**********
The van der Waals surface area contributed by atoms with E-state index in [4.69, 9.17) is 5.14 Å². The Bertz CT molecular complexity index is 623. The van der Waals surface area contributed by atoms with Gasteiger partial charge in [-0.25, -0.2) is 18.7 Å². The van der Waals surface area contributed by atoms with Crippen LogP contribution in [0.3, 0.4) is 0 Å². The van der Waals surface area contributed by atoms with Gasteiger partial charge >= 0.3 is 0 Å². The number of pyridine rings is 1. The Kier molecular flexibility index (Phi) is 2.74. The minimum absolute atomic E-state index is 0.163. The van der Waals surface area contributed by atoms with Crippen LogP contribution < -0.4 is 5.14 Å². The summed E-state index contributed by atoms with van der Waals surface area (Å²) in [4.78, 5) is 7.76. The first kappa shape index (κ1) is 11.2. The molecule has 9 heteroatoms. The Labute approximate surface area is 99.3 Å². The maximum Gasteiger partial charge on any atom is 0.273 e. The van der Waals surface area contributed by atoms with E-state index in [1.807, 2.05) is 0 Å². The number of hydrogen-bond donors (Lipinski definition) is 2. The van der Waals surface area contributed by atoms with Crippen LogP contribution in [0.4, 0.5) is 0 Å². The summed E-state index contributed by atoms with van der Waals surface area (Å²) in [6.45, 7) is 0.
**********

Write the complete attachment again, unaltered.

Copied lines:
The van der Waals surface area contributed by atoms with E-state index in [4.69, 9.17) is 5.14 Å². The Bertz CT molecular complexity index is 623. The van der Waals surface area contributed by atoms with Gasteiger partial charge in [-0.25, -0.2) is 18.7 Å². The van der Waals surface area contributed by atoms with Crippen LogP contribution in [0.3, 0.4) is 0 Å². The van der Waals surface area contributed by atoms with Gasteiger partial charge >= 0.3 is 0 Å². The number of pyridine rings is 1. The Kier molecular flexibility index (Phi) is 2.74. The minimum absolute atomic E-state index is 0.163. The van der Waals surface area contributed by atoms with Crippen LogP contribution < -0.4 is 5.14 Å². The summed E-state index contributed by atoms with van der Waals surface area (Å²) in [4.78, 5) is 7.76. The first kappa shape index (κ1) is 11.2. The molecule has 9 heteroatoms. The Labute approximate surface area is 99.3 Å². The maximum Gasteiger partial charge on any atom is 0.273 e. The van der Waals surface area contributed by atoms with E-state index in [1.807, 2.05) is 0 Å². The number of hydrogen-bond donors (Lipinski definition) is 2. The van der Waals surface area contributed by atoms with Crippen LogP contribution in [0.4, 0.5) is 0 Å². The summed E-state index contributed by atoms with van der Waals surface area (Å²) in [6.45, 7) is 0.